By Todd Richmond
MADISON — Gov. Scott Walker signed Republicans’ polarizing mining bill into law Monday, completing a months-long, all-out campaign to jump-start a giant iron mine in far northwestern Wisconsin.
The legislation dramatically will reshape Wisconsin’s mining regulations to ease the permitting process for the open-pit mine Gogebic Taconite wants to dig just south of Lake Superior. Environmentalists maintain the measure guts the state’s environmental protections, but Republicans say it will help create thousands of jobs.
“Wisconsin’s seal and the state flag both depict mining in our great state,” according to a statement attributed to Walker. “In light of our mining tradition, I’m thrilled to sign legislation into law protecting environmental safeguards, while providing certainty to the mine permitting process. . . . I am hopeful today’s actions will result in the creation of thousands of private sector jobs in the coming years.”
Gogebic Taconite President Bill Williams immediately didn’t return a telephone message Monday.
Whether the mine will open remains a question. The new law doesn’t approve the project, so Gogebic Taconite still must apply and win a state permit. The company also needs federal approval since the mine would affect federal wetlands. The U.S. Army Corps of Engineers said that permit process could take as long as four years.
Conservation groups’ attorneys have been circling, too, mulling legal challenges. The most powerful entity could be the Bad River Band of Lake Superior. The tribe’s reservation lies just downstream from the proposed site for the mine, and members fear run-off will pollute their water. The tribe’s status as a sovereign nation affords it an array of unique legal rights it could use to protect itself.
Tribal chairman Michael Wiggins Jr. said Monday the band will begin raising money immediately for a lawsuit to stop the permitting process. The tribe plans to solicit private donors, other Chippewa bands and anyone else willing to contribute to its cause; people will be able to donate through the tribe’s website by the end of the week, Wiggins said.
Wiggins said he’s heard a lot of chatter about tribal members occupying the mine site, but he hopes the tribal government can mount the challenge so people don’t have resort to demonstrations.
“This is just the beginning of it,” Wiggins said. “The whole notion of fundraising is trying to create administrative capacity to respond to what is a very well-funded mining industry.”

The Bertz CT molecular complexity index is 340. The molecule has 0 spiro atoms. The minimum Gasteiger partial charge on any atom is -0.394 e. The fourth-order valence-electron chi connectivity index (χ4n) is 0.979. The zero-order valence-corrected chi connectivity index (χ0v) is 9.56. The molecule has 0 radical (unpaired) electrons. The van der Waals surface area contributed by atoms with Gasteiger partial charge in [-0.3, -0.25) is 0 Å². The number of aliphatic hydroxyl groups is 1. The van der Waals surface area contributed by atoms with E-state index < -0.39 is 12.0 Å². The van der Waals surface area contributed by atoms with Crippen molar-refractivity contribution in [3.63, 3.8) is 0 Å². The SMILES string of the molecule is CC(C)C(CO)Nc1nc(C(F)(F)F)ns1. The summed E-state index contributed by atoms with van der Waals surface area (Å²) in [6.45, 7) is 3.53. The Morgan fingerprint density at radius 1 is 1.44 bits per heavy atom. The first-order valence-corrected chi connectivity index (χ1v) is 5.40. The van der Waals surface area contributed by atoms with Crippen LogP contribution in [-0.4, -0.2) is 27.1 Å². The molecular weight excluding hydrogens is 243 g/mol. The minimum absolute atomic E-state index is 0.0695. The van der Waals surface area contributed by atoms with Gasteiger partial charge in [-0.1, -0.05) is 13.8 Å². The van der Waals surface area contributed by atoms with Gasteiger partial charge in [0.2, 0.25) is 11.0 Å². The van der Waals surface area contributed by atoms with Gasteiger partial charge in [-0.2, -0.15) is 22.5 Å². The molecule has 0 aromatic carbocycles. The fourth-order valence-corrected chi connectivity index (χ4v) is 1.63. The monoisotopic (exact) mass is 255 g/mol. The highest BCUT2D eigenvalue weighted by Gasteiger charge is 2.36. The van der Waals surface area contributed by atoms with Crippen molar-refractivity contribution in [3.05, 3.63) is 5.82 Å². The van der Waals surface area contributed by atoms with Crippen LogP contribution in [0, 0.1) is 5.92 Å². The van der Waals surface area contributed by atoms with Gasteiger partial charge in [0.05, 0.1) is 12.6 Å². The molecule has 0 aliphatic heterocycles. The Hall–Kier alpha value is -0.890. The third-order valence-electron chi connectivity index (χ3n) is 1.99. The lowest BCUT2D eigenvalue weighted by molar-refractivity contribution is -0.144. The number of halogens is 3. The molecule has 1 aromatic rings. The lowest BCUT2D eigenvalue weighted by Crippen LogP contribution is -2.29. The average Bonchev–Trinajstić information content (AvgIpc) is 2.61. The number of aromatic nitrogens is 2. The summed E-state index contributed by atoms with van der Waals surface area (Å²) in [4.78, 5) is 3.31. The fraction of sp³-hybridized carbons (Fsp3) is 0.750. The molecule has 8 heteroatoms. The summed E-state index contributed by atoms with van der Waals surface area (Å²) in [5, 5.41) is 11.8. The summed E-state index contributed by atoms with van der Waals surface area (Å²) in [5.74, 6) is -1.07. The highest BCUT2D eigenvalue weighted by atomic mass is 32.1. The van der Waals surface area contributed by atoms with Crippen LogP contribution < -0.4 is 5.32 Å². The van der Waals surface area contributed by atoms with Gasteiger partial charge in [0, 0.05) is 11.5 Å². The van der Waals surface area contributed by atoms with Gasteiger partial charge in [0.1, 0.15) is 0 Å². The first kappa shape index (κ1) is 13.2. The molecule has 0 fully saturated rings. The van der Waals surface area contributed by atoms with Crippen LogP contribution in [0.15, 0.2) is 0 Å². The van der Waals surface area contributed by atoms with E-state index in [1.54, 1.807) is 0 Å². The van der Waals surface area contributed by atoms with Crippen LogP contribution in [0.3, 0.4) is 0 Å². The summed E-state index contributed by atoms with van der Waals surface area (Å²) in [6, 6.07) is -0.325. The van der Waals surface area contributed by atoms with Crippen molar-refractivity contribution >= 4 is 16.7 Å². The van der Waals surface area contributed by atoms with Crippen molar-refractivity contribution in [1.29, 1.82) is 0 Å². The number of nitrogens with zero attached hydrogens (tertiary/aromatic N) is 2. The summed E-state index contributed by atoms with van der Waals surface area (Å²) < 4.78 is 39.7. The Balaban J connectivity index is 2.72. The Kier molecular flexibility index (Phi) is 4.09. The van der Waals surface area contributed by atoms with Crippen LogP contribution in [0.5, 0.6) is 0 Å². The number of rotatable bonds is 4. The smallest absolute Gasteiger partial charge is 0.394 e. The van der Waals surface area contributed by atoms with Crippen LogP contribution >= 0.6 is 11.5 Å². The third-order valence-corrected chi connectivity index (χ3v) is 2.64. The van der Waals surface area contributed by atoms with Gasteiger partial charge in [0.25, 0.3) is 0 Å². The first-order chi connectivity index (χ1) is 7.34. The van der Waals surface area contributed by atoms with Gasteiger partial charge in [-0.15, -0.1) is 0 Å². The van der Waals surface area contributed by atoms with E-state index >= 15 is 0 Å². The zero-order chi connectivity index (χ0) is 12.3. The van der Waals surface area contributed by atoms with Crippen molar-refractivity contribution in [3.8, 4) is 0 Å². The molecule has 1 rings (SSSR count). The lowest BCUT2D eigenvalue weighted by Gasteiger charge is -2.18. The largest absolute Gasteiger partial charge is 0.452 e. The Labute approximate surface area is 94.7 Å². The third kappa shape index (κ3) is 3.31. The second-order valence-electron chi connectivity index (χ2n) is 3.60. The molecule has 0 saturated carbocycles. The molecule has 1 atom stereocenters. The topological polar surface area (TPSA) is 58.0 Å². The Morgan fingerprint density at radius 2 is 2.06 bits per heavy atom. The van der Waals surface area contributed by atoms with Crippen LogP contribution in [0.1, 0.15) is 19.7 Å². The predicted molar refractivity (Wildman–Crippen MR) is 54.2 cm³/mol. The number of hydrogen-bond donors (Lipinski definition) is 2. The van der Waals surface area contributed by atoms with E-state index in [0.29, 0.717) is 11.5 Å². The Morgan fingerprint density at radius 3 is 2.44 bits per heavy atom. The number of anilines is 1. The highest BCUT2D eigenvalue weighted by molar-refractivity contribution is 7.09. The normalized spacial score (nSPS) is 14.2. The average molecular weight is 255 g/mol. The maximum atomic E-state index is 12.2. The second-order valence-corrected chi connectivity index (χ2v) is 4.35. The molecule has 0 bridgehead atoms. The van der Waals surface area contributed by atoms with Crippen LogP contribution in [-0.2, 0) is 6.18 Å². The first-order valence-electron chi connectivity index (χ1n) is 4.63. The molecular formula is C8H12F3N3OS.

Other environmentalists are looking to punish GOP lawmakers who voted for the bill. Kerry Schumann, executive director of the Wisconsin League of Conservation Voters, said her group is urging people to let those lawmakers know they’re displeased.
“We will hold legislators accountable,” Schumann said. “This issue isn’t just a blip in the radar screen for voters. Whether it’s next month or next year, voters will still be talking about it and thinking about it.”
Gogebic Taconite, a unit of the Florida-based Cline Group, has been eyeing an iron deposit in the Penokee Hills, which runs through Ashland and Iron counties about 30 miles from Lake Superior. Wisconsin’s business lobby said the mine would create hundreds of jobs for the impoverished region and thousands more in the state’s heavy equipment manufacturing sector.
But company officials refused to move forward until lawmakers eased the regulatory path for them. Eager to deliver on job creation promises they made on the campaign trail, Republicans introduced a bill in late 2011 that would have overhauled the state’s regulations. Environmentalists and Democrats railed against the measure and it ultimately failed by one vote in the state Senate after moderate Republican Dale Schultz sided with minority Democrats against the plan.
Republicans gained a two-member majority in the Senate in last November’s elections, though, making Schultz’s stance irrelevant. The GOP introduced a nearly identical bill in January that lawmakers crafted with Gogebic Taconite’s input and put on the fast-track; the Senate passed it during the last week in February, and the Assembly followed suit last week, all without a single Democrat supporting the measure.
The legislation gives state environmental officials as much as 480 days to make a permitting decision; right now the process is open-ended. It also bars public challenges during the process, allowing them only after the decision has been made.
The law creates a presumption that damage to wetlands is necessary and limits permit application fees to $2 million. It splits tax revenue on iron mining companies’ revenue between local governments and the state — right now all mining taxes go to the locals — and exempts companies from paying the state’s $7 per ton recycling fee on waste rock.